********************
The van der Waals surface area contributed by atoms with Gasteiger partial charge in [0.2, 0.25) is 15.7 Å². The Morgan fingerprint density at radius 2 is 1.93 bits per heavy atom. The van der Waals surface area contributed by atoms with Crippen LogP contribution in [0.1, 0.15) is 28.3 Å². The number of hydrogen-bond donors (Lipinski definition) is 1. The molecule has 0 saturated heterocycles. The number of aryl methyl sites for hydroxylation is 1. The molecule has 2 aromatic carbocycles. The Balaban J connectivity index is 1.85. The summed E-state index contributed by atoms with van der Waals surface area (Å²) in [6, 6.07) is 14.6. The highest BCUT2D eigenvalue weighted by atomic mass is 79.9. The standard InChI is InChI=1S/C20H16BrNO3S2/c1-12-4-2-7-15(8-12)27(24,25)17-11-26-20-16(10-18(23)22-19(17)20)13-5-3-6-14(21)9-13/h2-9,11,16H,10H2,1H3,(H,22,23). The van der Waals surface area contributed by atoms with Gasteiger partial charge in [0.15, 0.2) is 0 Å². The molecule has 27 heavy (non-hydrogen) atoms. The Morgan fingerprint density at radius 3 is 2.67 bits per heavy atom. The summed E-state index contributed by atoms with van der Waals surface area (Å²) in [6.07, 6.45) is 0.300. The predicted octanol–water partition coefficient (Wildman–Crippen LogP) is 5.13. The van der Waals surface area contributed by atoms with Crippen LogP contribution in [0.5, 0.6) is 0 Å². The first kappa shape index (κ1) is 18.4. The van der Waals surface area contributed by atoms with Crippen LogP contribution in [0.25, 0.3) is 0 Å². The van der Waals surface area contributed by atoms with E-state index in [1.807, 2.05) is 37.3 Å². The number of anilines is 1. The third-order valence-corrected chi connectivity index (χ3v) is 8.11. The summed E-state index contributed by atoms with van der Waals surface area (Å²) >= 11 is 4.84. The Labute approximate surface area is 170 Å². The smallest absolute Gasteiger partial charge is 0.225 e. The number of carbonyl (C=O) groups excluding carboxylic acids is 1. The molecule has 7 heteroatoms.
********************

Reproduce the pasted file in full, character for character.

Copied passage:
The van der Waals surface area contributed by atoms with Gasteiger partial charge in [0.2, 0.25) is 15.7 Å². The Morgan fingerprint density at radius 2 is 1.93 bits per heavy atom. The van der Waals surface area contributed by atoms with Crippen LogP contribution in [0.1, 0.15) is 28.3 Å². The number of hydrogen-bond donors (Lipinski definition) is 1. The molecule has 0 saturated heterocycles. The number of aryl methyl sites for hydroxylation is 1. The molecule has 2 aromatic carbocycles. The Balaban J connectivity index is 1.85. The summed E-state index contributed by atoms with van der Waals surface area (Å²) in [6, 6.07) is 14.6. The highest BCUT2D eigenvalue weighted by atomic mass is 79.9. The standard InChI is InChI=1S/C20H16BrNO3S2/c1-12-4-2-7-15(8-12)27(24,25)17-11-26-20-16(10-18(23)22-19(17)20)13-5-3-6-14(21)9-13/h2-9,11,16H,10H2,1H3,(H,22,23). The van der Waals surface area contributed by atoms with Gasteiger partial charge in [0.15, 0.2) is 0 Å². The molecule has 27 heavy (non-hydrogen) atoms. The Morgan fingerprint density at radius 3 is 2.67 bits per heavy atom. The summed E-state index contributed by atoms with van der Waals surface area (Å²) in [6.07, 6.45) is 0.300. The predicted octanol–water partition coefficient (Wildman–Crippen LogP) is 5.13. The van der Waals surface area contributed by atoms with Crippen LogP contribution in [0.5, 0.6) is 0 Å². The first kappa shape index (κ1) is 18.4. The van der Waals surface area contributed by atoms with Crippen LogP contribution in [0.25, 0.3) is 0 Å². The van der Waals surface area contributed by atoms with E-state index in [1.807, 2.05) is 37.3 Å². The number of anilines is 1. The third-order valence-corrected chi connectivity index (χ3v) is 8.11. The summed E-state index contributed by atoms with van der Waals surface area (Å²) >= 11 is 4.84. The Labute approximate surface area is 170 Å². The smallest absolute Gasteiger partial charge is 0.225 e. The number of carbonyl (C=O) groups excluding carboxylic acids is 1. The molecule has 7 heteroatoms.